Labour’s leader has had a dozen slogans since becoming leader, and none have created a buzz about change
It is three years since Sir Keir Starmer was elected leader of a Labour party despondent after a heavy election defeat. Sir Keir can claim to have come a long way in a short space of time. It is to his credit that Labour is riding high in the polls, with a 20-point lead over the Tories. His purge of party opponents has silenced many of his internal critics and he has ruthlessly excluded potential parliamentary candidates for sometimes “spurious reasons”. In the battle for hearts and minds, he is right to think that lucky generals are better than good ones. Labour looks set to gain 700 seats in May’s local elections, a result that would disrupt the Conservatives’ narrative of an electoral recovery under Rishi Sunak. In Scotland, if the SNP continues to flounder, then its problems could usher in a Labour government.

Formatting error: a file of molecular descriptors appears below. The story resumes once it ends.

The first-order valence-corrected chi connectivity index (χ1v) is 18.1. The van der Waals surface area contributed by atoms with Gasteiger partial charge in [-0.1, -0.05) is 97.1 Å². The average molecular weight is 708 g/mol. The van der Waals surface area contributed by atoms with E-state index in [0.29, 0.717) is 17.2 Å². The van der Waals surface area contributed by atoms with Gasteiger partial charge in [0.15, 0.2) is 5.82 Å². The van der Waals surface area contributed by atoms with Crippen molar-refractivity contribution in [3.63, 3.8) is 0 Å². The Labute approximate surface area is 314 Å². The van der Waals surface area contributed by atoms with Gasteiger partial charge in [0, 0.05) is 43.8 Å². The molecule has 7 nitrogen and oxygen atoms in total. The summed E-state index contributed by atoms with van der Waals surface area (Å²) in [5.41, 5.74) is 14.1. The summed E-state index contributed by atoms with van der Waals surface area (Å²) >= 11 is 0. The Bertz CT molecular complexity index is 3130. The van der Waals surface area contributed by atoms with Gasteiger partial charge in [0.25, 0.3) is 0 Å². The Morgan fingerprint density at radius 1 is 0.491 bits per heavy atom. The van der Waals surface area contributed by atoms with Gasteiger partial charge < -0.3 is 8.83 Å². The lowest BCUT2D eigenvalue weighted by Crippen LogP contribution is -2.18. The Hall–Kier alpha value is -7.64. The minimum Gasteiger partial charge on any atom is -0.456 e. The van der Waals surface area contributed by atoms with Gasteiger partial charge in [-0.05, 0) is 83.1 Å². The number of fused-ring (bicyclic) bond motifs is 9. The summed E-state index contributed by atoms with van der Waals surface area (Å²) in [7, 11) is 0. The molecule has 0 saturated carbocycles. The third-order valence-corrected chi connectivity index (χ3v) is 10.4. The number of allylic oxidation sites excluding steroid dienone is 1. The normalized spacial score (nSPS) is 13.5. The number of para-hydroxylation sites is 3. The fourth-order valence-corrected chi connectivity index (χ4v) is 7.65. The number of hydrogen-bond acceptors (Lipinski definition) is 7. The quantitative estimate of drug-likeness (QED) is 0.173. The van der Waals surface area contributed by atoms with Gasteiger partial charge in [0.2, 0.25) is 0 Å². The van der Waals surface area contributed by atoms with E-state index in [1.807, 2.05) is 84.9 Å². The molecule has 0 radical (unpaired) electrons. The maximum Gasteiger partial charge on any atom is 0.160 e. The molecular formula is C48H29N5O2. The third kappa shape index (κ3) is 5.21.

And yet Labour is not seen as the wave of the future. This is not for want of trying. Sir Keir has repeatedly attempted to capture the mood of the country. He has had 12 slogans since becoming leader, each one more meaningless than the last. None of Sir Keir’s phrases have so far created public excitement about the idea of change. Instead of building the party to fill a gap in politics and give Labour a distinctive electoral appeal, Sir Keir gambled that the Tories would implode. That bet has not paid off. The Conservative party is getting itself out of the mess it was in at the beginning of the year. The next election could well be fought between a candidate whom voters see as competent, smart and rich, and a rival whom voters see as competent, smart and dull. It is still eminently possible that the former could triumph over the latter.